Hi, my name is Luke Downs. I was a combat medic from 2015 until 2019. Since then, I have pursued a career in nursing because I believe the skills I already had would easily translate. To become an RN, I needed to graduate from a nursing program and pass the state nursing licensure exam, the NCLEX.
After initially enrolling at Ohio State, I decided to transfer to Hondros College of Nursing. I transferred some credits, so I expected to complete my program quickly with some GI Bill remaining—but I was wrong.
I needed to pass Nursing 240 to graduate. As part of that course, Hondros requires students to take a practice test for the NCLEX, called the HESI. When I first took the class, Hondros required students to get a minimum score of 900 on the HESI to be able to graduate and sit for the NCLEX. A 900 is close to a 90% and is well above the score needed to pass the NCLEX. Despite my training and extensive studying, I missed the benchmark by one or two questions and received an 894. After failing to hit the minimum score twice, Hondros said I would not be allowed to take the class or the HESI practice test again. I was shocked. I was not even going to receive a degree.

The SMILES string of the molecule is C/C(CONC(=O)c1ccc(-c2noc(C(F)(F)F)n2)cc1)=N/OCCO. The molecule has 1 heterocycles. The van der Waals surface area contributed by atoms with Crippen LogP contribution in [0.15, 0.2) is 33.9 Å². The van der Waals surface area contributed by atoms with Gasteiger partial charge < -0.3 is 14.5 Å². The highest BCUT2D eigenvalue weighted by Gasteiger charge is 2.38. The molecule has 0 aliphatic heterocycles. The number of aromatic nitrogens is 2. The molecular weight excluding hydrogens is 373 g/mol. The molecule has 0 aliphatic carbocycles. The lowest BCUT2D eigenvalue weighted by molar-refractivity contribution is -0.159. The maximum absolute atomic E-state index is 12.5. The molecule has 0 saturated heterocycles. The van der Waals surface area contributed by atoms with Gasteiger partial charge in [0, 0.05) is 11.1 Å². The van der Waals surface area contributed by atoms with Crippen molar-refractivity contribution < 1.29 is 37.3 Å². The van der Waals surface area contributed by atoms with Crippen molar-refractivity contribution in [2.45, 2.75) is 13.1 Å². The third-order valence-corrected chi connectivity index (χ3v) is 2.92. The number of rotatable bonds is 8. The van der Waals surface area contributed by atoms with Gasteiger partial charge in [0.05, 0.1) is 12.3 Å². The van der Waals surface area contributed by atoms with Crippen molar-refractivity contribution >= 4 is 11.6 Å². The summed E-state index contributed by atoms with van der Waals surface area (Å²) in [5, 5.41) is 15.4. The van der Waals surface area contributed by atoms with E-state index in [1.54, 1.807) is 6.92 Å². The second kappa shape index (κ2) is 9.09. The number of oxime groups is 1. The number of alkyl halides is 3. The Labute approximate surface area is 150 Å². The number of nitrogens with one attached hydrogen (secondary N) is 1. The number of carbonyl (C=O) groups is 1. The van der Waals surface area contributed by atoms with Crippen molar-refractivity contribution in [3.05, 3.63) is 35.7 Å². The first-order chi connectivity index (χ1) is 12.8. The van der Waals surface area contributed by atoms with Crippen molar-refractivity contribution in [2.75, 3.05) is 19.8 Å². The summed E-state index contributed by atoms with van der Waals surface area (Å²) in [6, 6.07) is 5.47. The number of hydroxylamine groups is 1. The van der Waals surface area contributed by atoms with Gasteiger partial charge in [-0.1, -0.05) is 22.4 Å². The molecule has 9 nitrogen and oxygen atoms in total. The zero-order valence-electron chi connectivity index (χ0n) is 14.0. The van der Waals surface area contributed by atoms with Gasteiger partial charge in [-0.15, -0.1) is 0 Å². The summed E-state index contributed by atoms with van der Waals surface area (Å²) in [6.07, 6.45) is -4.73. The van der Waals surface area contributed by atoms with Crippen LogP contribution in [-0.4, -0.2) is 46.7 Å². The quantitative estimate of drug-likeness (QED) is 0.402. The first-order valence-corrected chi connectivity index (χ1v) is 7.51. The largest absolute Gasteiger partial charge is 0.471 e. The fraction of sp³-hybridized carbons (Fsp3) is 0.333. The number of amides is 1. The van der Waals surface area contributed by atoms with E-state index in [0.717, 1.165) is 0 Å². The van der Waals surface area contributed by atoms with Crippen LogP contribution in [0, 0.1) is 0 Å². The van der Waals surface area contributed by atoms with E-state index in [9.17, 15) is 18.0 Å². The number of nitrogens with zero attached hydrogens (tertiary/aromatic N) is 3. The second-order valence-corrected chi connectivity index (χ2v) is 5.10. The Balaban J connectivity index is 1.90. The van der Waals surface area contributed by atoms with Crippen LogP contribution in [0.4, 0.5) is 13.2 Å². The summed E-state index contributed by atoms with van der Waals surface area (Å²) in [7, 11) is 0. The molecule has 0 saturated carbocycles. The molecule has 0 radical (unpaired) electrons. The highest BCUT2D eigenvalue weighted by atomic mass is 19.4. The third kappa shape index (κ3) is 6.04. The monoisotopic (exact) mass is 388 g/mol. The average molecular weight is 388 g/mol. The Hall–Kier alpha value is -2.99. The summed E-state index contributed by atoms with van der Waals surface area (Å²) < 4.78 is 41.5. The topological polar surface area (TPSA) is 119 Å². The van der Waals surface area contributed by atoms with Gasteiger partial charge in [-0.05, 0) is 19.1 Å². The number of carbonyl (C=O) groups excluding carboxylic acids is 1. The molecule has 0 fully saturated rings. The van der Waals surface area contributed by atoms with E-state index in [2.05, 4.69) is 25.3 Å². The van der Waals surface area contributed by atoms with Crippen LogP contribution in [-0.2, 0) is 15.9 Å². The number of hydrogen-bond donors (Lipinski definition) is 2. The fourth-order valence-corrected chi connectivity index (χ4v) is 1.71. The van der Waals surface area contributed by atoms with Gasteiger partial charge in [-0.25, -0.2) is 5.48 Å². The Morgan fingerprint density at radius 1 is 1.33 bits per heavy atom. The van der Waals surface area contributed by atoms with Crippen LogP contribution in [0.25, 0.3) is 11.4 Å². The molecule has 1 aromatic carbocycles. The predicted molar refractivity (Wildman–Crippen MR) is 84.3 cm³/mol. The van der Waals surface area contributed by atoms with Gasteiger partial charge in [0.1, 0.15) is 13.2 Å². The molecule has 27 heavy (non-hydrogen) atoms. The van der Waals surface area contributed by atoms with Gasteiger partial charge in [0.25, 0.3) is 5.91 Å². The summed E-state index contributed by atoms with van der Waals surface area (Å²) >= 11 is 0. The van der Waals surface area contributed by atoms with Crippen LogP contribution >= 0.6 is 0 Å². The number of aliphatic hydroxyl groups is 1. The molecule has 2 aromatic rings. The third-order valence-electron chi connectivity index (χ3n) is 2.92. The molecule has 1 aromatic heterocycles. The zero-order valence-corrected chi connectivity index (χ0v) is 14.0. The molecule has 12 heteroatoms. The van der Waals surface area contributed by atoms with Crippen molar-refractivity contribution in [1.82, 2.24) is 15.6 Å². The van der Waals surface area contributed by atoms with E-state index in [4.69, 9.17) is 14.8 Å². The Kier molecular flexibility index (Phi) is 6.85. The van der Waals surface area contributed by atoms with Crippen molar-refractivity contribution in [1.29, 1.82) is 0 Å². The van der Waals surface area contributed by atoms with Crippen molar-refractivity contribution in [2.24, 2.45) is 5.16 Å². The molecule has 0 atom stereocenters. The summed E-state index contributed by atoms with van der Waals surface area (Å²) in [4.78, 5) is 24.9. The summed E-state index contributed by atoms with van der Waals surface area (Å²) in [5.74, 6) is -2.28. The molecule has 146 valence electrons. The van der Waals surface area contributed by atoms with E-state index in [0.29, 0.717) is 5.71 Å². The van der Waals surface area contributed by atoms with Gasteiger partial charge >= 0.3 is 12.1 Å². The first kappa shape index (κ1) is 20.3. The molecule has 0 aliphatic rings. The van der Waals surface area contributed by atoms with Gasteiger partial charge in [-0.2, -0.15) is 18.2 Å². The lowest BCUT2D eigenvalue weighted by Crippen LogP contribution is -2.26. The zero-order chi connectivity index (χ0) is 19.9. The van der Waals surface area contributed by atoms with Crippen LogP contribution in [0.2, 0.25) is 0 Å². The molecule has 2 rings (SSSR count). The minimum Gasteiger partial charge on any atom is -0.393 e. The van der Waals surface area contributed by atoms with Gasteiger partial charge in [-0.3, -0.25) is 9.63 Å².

I did not understand how I could pass all my classes, but not be allowed to graduate and take the NCLEX, just because I did not get the score Hondros set for a practice exam. I appealed the decision, complained to the Ohio Board of Nursing, and even contacted my congressperson. Eventually, I was reinstated to the program. But I should not have had to do any of that because, in the meantime, the school had reduced their minimum score for the HESI to 850. Even though I had already exceeded that score, and otherwise passed Nursing 240, the school required me to retake and pay for Nursing 240, and retake the HESI. This was a total waste of my time and exhausted the rest of my GI Bill benefits.
Fortunately, I received an 888 and was allowed to graduate.
Today, I am asking you to do something about this for other students who may not be as fortunate as me. Students should be given their nursing degree if they complete the program. Not only do they need the degree to take the NCLEX, but even if they don’t become a nurse, they need their degree for other jobs. Schools should not be allowed to keep students from graduating and from taking the NCLEX based on the results of a practice test.
Thank you for your time.Luke Downs Comments